Vail Daily column: A lion in our field |

Vail Daily column: A lion in our field

Don Rogers
My View
Don Rogers
Laura Mahaffy/ | The Union

My friend retired from The New York Times after a six-decade career and moved all the way to San Diego.

He loved the place and planned to enjoy the beach, the laid-back lifestyle, the whole cool Southern California thing. Finally!

He’d earned it, too. He began as a teen running errands for those guys with flasks in their desk drawers at The Toledo Blade. Eventually he worked his way to editor-in-chief.

He earned the Ernie Pyle Memorial Award for his coverage of the Vietnam War while with Newsday. Became executive editor of New York Magazine. Was managing editor of The New York Post. Had several positions including opinion editor at The New York Times.

He called The Times the apex, the gold standard, the Everest. It was the one place in America where you could practice pure journalism during a brief shining era with no pecuniary restrictions whatsoever.

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He told me, probably while we were shooting hoops at a neighborhood park, about when as a new copy editor he doubted the spelling of a name of a prince in some country in the middle of Africa that lasted maybe a fortnight.

“Go find out,” his supervisor said.


“Go there.”

So he did. The desk needed to know. Google didn’t exist. Money wasn’t an issue. They sent copy editors to learn what they could around the world, even to get some low-level prince of a banana republic’s name right.

Now that’s journalism.

We marveled, we schleps at the junior paper in San Diego, the North County Times. Close as we got to fact-finding missions was asking John. We figured he pretty much knew everything anyway.

Well, he knew everything except how to relax into that retirement he earned. His fantasy about the beach, lazy days, sunsets, fine meals, whatever? Lasted about a week.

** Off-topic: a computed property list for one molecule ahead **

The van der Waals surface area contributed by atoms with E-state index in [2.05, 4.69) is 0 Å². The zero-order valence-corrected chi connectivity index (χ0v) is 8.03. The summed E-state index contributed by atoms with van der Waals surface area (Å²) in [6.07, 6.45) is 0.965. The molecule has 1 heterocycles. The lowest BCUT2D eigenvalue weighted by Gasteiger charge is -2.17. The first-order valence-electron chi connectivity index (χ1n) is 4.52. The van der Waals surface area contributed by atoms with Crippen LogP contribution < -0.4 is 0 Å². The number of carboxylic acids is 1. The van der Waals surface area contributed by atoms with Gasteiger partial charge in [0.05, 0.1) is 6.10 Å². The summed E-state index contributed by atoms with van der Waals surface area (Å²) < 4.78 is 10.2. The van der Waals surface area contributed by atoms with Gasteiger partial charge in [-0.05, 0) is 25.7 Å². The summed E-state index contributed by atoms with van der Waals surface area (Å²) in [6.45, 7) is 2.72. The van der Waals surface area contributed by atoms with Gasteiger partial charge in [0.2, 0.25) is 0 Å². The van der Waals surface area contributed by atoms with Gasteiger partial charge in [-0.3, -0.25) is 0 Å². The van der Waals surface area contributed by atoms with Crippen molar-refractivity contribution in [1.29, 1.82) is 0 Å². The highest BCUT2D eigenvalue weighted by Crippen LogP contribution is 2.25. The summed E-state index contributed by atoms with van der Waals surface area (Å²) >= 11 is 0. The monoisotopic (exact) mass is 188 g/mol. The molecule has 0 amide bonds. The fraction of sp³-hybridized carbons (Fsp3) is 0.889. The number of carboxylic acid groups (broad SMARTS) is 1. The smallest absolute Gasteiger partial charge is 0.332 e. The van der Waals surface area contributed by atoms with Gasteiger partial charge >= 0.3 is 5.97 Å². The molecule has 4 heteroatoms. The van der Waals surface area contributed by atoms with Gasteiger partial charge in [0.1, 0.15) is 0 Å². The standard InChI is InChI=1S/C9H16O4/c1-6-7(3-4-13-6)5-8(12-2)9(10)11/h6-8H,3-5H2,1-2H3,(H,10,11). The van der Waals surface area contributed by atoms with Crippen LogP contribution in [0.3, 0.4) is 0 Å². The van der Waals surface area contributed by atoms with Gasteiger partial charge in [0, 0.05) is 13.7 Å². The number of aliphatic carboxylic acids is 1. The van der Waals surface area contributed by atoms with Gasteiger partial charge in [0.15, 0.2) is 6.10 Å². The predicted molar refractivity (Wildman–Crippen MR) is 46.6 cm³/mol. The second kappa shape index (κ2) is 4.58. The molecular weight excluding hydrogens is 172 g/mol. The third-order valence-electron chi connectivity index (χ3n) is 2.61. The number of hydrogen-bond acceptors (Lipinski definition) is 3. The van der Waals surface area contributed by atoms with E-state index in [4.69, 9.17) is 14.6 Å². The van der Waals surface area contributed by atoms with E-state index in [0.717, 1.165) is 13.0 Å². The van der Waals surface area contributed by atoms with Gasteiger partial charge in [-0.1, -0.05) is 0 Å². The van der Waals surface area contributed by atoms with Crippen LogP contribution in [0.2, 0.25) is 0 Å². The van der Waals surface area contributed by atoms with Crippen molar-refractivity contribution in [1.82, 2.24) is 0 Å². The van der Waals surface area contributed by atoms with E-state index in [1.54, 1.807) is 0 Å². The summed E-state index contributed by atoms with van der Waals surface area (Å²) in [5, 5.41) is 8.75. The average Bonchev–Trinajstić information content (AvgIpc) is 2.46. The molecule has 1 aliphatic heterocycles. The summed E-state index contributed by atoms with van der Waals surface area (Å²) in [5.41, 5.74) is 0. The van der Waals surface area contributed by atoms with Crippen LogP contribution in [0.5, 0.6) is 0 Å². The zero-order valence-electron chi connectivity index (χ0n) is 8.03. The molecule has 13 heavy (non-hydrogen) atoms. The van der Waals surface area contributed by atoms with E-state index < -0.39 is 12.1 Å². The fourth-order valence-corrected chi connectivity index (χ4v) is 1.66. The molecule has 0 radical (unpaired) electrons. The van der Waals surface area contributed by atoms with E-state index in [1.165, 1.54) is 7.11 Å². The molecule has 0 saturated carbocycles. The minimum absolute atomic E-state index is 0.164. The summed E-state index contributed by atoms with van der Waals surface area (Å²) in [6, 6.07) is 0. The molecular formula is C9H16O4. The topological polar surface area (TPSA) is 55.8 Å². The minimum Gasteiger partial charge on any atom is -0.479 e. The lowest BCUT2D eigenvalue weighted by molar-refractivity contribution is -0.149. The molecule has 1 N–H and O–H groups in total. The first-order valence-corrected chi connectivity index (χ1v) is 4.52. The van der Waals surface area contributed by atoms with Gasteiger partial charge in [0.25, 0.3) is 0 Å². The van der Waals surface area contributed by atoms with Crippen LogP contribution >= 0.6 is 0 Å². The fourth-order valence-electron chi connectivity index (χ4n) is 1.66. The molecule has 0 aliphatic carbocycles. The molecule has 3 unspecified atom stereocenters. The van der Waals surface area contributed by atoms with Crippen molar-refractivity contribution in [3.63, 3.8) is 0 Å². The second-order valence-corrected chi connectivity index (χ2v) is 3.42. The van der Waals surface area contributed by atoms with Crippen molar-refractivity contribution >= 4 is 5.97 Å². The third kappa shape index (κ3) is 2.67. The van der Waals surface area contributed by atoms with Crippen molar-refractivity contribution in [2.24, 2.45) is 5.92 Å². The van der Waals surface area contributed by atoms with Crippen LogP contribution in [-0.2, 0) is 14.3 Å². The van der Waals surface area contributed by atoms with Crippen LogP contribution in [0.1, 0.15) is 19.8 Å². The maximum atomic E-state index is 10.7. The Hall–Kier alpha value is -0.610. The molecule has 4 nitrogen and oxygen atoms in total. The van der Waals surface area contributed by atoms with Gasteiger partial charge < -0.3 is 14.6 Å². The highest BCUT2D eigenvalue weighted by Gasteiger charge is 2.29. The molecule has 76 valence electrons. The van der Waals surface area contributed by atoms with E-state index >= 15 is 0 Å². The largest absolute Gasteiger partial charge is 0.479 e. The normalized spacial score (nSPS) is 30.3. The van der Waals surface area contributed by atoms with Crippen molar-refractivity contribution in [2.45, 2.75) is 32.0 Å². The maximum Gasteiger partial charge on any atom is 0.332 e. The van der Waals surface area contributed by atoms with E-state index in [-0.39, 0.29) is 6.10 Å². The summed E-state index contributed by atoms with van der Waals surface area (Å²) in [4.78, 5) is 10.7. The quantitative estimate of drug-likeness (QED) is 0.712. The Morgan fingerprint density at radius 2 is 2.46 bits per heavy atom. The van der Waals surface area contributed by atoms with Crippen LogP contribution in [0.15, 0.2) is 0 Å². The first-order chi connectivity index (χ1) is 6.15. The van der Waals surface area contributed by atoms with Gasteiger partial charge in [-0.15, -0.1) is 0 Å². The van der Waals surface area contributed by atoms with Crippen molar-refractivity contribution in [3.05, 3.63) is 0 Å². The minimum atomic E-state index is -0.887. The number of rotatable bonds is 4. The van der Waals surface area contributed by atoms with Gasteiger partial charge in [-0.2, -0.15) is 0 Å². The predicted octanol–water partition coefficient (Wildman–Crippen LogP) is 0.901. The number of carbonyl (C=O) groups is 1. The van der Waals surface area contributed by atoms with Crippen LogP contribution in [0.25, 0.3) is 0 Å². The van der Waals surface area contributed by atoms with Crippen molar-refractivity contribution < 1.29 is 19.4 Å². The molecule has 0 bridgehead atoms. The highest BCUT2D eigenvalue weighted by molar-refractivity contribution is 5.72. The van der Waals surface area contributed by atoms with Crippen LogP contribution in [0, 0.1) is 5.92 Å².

“Please, dear God, I need a job,” he groaned to our executive editor. “Anything. Put me on the copy desk. I don’t care.” Or something like that. I wasn’t there yet.

They made him the business editor. Growling, editing, advising, reporting, railing, laughing, cajoling, gossiping, scolding, philosophizing, slipping into the currents of deadline like the rest of us — this was his element. F the beach.

Yes, as accomplished and urbane as a human could be, he also was fluent in newsroom. We were his people, even as we irritated and irked him with lazy reporting, turning in cliches instead of stories, all those errors made in haste and ignorance. So much to correct, and shape. We needed him. It was a match.

Ed Asner in character was a lamb to this lion, the real deal. But you felt like one too if he finally grudgingly nodded at you and said, “Good work, first class.”

He’s gone now, taken by a stroke a few years ago at 78, two days after what turned out to be his last column appeared. It was a tale about someone who died too soon.

Those columns. Not fair, all that talent condensed in one person. His columns were breathtaking, brilliant. The use of language, the story telling, the point. Sharp and bristling. Sharp and funny. Always sharp. The New York Times columnists are a drab, even dull lot compared to John.

I warble and screech in vain to reach for what seemed effortless for him, working words as if notes on the New York Phil’s lead violin. He still inspires me to keep reaching. Can you ask more of a friend?

Now, I gave as good as I got editing his work, too. He had pride, sure, but not an ounce of the prima donna. He knew writing is messy enough that even the best of the best benefit from the next set of eyes, ideally ones awed by neither resume nor legend.

We worked well together, if not always peaceably. Probably because we both fought for the best work. Each other if necessary. It was a high honor that he took me seriously.

He told this story about Richard Nixon. He met Nixon exactly twice, 10 years apart. The second time, Nixon, no longer president, said, “Hi John, how are you?”

Can you imagine how many people Nixon must have met? How busy his life had to be? And he remembered my friend’s name a decade later? Just like that. Easy. Now that’s a politician, John said, shaking his head in awe and maybe a little disgust.

I’m truly terrible with remembering names. It’s a real flaw. I don’t think John was great at it, either, and why we both were so amazed at Nixon’s ability in at least this one thing.

John was no politician, not in the slightest. But oh was he a journalist.

Publisher Don Rogers can be reached at and 970-748-2920.

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